I now realize that I should have planted a nitrogen fixating cover crop (like clover) in the bed while it was sitting, and then mix it in the Spring as green manure. Instead, I planted a few annuals that I wanted to experiment with in it, and let the sheet compost sit undisturbed for a full year.

The strawberry starters have arrived and now that it is time to wake up my landscape for Spring planting. I took a pitch fork and shovel and mixed it up and shaped it into a naturally-looking raised bed, creating a ground-level pathway through the bed (mulched with bark chips). I also positioned the mound so that water from the roof of the house will gradually soak into the uphill side of the bed to gradually feed the strawberries rain water as it peculates downhill. In the water collecting area right under the downspout, I realize that I cannot grow strawberries there because they might get Red Stele root rot if they become water logged. I also want a zone where another type of plant can serve as a water filter and strain out the debris that comes off the roof so that it doesn't collect onto the strawberries . So, in my design, I designated a section for yellow water-loving Japanese Irises. They'll love the extra water.

To complete the preparation of the bed, I looked into fertilizer requirements. I was reading in the CSU Master Gardener fact sheet no. 7.000 that strawberries require 4 bushels of organic matter (no problem there), 1 pound of nitrogen, 1 pound of phosphate, and 1 pound of iron chelate per 1000 square feet. Interesting, no potassium indicated. Our native clay soil must provide enough for strawberries. I got out the tape measure, my raised bed measures roughly 20 feet long by 6 feet wide, which is 120 square feet. I want this to be organic, so looking at fertilizers:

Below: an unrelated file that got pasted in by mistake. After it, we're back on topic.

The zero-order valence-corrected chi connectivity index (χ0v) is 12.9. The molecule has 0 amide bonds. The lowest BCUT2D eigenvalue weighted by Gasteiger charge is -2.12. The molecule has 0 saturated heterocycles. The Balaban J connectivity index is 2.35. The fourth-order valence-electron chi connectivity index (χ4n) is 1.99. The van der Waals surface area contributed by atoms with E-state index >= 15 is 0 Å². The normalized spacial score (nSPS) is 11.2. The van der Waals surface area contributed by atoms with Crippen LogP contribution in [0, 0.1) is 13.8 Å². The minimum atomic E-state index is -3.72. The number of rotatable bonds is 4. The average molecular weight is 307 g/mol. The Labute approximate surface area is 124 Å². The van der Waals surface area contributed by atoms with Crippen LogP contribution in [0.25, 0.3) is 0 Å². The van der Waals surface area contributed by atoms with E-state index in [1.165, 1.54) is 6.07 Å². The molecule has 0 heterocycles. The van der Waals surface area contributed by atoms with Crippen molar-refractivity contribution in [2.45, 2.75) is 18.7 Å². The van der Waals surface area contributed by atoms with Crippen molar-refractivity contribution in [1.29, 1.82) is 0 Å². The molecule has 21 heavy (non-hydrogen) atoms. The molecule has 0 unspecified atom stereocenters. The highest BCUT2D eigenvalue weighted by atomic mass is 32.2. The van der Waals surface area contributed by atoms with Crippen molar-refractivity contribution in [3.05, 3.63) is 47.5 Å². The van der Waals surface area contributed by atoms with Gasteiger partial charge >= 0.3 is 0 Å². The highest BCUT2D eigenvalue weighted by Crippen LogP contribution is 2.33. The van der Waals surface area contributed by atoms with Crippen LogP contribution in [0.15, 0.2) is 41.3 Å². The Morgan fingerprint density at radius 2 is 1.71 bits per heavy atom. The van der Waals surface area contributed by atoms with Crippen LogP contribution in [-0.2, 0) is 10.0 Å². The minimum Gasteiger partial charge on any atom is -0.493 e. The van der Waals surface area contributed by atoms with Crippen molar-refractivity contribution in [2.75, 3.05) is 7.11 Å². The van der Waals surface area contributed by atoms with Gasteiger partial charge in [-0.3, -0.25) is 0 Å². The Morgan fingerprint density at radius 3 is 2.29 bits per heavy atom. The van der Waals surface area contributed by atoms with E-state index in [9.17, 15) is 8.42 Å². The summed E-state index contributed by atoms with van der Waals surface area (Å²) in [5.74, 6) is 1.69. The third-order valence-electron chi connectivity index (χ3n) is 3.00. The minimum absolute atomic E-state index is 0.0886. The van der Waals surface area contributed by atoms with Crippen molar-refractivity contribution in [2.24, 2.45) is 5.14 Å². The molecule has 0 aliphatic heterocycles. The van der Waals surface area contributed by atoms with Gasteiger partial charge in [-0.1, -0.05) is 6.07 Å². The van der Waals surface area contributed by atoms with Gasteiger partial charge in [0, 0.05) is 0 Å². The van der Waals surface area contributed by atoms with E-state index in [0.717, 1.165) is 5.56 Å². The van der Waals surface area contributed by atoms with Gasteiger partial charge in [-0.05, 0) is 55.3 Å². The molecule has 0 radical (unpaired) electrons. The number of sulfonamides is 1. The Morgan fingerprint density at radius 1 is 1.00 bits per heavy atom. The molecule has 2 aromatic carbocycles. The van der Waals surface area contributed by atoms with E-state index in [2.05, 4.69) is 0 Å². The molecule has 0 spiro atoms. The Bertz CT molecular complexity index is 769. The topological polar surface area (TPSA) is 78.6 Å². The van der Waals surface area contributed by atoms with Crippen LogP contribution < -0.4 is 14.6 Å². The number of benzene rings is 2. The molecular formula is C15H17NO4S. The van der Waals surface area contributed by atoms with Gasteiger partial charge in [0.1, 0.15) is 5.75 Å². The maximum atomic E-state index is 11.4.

Super Phosphate is not recommended because it is not organic (made by adding sulphuric acid to rock phosphate) and can tie up micronutrients in the soil and kill soil micro-organisms and earthworms, certainly not what we want in a permaculture design. I read on the Internet that some people have used bone meal as an organic source of phosphorus, and I found a product, "Hi-Yield" brand that combines Bone (source of phosphorus) and Blood Meal (source of nitrogen) at a relatively equal levels of 6% Nitrogen and 7% Phosphate.

To calculate the exact amount I need to add per square foot, I did the math using a very cool fertilizer calculator I found on the Internet: http://www.math.umn.edu/~white/personal/fertcalc.html
which revealed that I need to apply 2 pounds of fertilizer, working it into the top 6 inches of my bed.

The iron chelate products that I found for home gardeners were liquid-based, and therefore will be provided to the plants when watering in during planting time. I also have some SuperThrive I can use to enhance nutrient absorption that I can use at the same time to help the strawberries get established (and to also prevent iron chlorosis because the iron is available but not being absorbed).